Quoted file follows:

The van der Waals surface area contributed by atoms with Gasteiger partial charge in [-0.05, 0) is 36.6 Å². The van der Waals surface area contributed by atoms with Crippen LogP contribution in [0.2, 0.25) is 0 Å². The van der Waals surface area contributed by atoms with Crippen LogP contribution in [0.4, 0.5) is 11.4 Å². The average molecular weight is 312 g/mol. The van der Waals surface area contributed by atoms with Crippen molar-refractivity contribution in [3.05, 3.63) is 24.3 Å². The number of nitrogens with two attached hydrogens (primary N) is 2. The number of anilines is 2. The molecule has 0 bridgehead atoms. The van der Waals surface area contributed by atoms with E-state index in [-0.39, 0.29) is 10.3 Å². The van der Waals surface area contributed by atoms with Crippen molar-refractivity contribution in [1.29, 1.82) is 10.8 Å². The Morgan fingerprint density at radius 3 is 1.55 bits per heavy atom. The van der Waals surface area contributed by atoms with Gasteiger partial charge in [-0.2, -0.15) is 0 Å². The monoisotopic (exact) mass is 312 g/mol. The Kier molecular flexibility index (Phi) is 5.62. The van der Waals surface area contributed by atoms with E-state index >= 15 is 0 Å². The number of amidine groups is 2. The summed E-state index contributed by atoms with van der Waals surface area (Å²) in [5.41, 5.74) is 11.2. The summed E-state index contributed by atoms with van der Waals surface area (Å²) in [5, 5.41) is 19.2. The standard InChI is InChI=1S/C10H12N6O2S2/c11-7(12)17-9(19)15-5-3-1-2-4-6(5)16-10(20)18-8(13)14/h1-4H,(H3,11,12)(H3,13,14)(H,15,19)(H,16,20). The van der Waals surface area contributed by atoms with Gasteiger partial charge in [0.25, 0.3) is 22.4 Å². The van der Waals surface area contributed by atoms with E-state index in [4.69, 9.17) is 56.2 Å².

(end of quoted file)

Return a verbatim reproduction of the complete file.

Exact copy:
The van der Waals surface area contributed by atoms with Gasteiger partial charge in [-0.05, 0) is 36.6 Å². The van der Waals surface area contributed by atoms with Crippen LogP contribution in [0.2, 0.25) is 0 Å². The van der Waals surface area contributed by atoms with Crippen LogP contribution in [0.4, 0.5) is 11.4 Å². The average molecular weight is 312 g/mol. The van der Waals surface area contributed by atoms with Crippen molar-refractivity contribution in [3.05, 3.63) is 24.3 Å². The number of nitrogens with two attached hydrogens (primary N) is 2. The number of anilines is 2. The molecule has 0 bridgehead atoms. The van der Waals surface area contributed by atoms with E-state index in [-0.39, 0.29) is 10.3 Å². The van der Waals surface area contributed by atoms with Crippen molar-refractivity contribution in [1.29, 1.82) is 10.8 Å². The Morgan fingerprint density at radius 3 is 1.55 bits per heavy atom. The van der Waals surface area contributed by atoms with Gasteiger partial charge in [-0.2, -0.15) is 0 Å². The monoisotopic (exact) mass is 312 g/mol. The Kier molecular flexibility index (Phi) is 5.62. The van der Waals surface area contributed by atoms with E-state index >= 15 is 0 Å². The number of amidine groups is 2. The summed E-state index contributed by atoms with van der Waals surface area (Å²) in [5.41, 5.74) is 11.2. The summed E-state index contributed by atoms with van der Waals surface area (Å²) in [5, 5.41) is 19.2. The standard InChI is InChI=1S/C10H12N6O2S2/c11-7(12)17-9(19)15-5-3-1-2-4-6(5)16-10(20)18-8(13)14/h1-4H,(H3,11,12)(H3,13,14)(H,15,19)(H,16,20). The van der Waals surface area contributed by atoms with Gasteiger partial charge in [0.25, 0.3) is 22.4 Å². The van der Waals surface area contributed by atoms with E-state index in [4.69, 9.17) is 56.2 Å².